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May 25 2018
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Lessons in Turning Commercial Constraints into Artistic Successes

With The Help of Some Big Name Talent

 

 

It seems inevitable now that a short film starring Sally Hawkins (2017 Oscar nominee) and Jim Broadbendt (Oscar winner) would become a festival hit and and eventual Oscar winner for the Best Live Action Short Film. Yet, co-writers James Lucas and Mat Kirkby (also the director) went through years of rejection and false starts to even get the film into production. Even withthe big names attached, the film had a hard go of it at first. Thankfully, the gods at Tribeca found it proper to bestow upon the film the top Narrative Short Film prize.

Here are just a few ways in which The Phone Call used the constraints of small-budget filmmaking around A-list talent to create a moving final product.

 

Sometimes Less Really is More

When director Mat Kirkby found out he’d get Sally Hawkins for two days only, the locations and visual style had to then be catered to those two days. However, in watching the final film, one would be hard pressed to realize the short film had been given such restraints.

This is in large part due to the choices made by Kirkby and cinematographer Ole Bratt Birkeland in the crisis hotline telephone room, where the majority of the film takes place. With just Sally Hawkins and a phone as their main subjects, these two collaborators find interesting ways to create dynamic shots out of an otherwise inert environment.

The dynamic shot selection is established in the openings credits, where a tracking shot across a sharply-focused desk alludes to the haunting emptiness of the Jim Broadbendt character. It also establishes a most melancholic mood.

 

Once Sally Hawkins’ Heather first gets on the phone with Broadbendt’s Stanley, the camera takes a painfully slow crawl to the desk and our bewildered subject. The nearly imperceptible movement foregrounds the uncomfortable conversation taking place without letting its audience shake off the feeling the encounter will only turn for the worse.

 

For contrast, the camera cuts to close-ups of Heather’s notepad throughout. We feel the pain and futility of Heather’s strategy here; words on paper have never felt like such a tragically hopeless cause.

 

Absence is Presence

No, we’re not talking about Deconstructionist philosophy. We’re talking about the fact that The Phone Call makes the gutsy decision to never let us see Broadbendt, but only hear his voice.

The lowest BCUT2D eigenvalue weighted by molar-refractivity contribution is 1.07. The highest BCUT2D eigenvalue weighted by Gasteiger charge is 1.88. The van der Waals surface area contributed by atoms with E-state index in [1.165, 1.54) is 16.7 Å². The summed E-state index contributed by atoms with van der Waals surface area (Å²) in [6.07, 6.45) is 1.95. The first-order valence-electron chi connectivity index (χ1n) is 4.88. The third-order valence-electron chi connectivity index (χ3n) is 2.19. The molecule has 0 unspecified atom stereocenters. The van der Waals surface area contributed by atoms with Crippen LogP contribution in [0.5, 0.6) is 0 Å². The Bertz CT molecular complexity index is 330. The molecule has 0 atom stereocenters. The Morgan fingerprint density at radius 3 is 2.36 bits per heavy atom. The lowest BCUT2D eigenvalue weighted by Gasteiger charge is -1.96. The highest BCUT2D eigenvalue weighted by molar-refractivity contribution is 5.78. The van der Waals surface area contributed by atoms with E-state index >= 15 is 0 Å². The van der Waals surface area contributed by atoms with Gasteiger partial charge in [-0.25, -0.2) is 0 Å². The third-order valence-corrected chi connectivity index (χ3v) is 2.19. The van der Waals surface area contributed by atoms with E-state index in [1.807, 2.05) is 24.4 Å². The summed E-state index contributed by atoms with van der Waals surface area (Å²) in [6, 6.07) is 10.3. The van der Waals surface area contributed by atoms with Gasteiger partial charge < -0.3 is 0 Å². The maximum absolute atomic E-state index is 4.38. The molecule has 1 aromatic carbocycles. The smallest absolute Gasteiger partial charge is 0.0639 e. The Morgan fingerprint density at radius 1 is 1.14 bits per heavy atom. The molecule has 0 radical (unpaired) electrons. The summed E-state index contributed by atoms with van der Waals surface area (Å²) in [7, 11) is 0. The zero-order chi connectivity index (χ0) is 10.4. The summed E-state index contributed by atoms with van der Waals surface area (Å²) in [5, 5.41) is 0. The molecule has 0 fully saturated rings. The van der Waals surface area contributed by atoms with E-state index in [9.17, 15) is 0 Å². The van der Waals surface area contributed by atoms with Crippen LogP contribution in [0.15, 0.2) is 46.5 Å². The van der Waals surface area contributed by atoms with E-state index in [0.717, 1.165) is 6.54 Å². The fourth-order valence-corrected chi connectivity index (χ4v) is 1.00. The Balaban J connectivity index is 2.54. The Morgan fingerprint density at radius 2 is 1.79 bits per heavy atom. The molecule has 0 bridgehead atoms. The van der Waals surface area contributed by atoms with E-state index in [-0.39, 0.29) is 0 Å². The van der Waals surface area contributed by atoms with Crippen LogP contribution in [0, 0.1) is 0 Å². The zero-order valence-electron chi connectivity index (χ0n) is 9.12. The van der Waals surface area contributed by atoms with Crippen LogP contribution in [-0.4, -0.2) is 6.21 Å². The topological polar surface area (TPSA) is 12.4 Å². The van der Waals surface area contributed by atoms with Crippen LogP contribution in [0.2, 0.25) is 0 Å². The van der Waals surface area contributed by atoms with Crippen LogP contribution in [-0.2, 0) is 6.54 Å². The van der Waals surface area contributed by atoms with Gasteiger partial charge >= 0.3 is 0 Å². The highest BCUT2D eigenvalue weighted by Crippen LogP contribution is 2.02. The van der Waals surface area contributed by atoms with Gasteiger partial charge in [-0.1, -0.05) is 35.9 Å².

It seems wild, even foolish, to seemingly diminish a marquee name in a short film; after all, short films are usually meant as vehicles for high-profile actors and actresses who desire more intriguing and challenging work. Yet, only giving Broadbendt’s audio turns out to be the most powerful decision in the script.

First off, it should seem no surprise that Broadbendt can create a third-dimensional character in minutes with only his voice. He goes quickly from laughter to bouts of weeping to sad modulations of despair and hopelessness with scary accuracy. Lizzy Graham, the film’s editor, complements this performance perfectly by cutting to objects (particularly the clock, a major motif) in the room Stanley is talking from, without ever showing Stanley.

 

The audio seamlessly cuts too, from Stanley’s crackled, distant voice on the phone to a frighteningly clear, airless voice whenever the film cuts back to Stanley’s house. In a way, Stanley’s presence takes on more power when it is made manifest in the clock on the mantelpiece. As is discovered at the end of the film, Stanley represents time: both time lost and time regained.

 

The Ear is The Window To The Imagination

Because of The Phone Call’s tight budget (a standard dilemma for short films), audio loops are often exaggerated so as to carry a dramatic effect more palpable than the film’s modest locations could offer. For example, tracks of heart beats and ticking clocks are featured early in the film, before the audience even understands the important of a beating heart and a ticking clock in the actual plot of the film. Like all talented filmmakers, Kirkby knew that to make one believe in the film’s message, one must feel it before they are asked to understand it.

A mournful and striving saxophone solo at the film’s beginning seems like nothing more than a mood-setter. Little does the audience know that a saxophone becomes the catalyst for a major emotional moment late in the film. In fact, a jazz club is the final location of the film, offering a hopeful, cathartic coda to the otherwise, tense and somber piece.

 

It seems amazing to believe, but there is a world out there in which a film with a much higher budget, featuring both Hawkins and Broadbendt (both in person), in a high-concept script with sexy locales, would still have made for a worse piece of artistry.

Never is the truism about constraints creating the most artistic freedom more realized than on the set of a short film.

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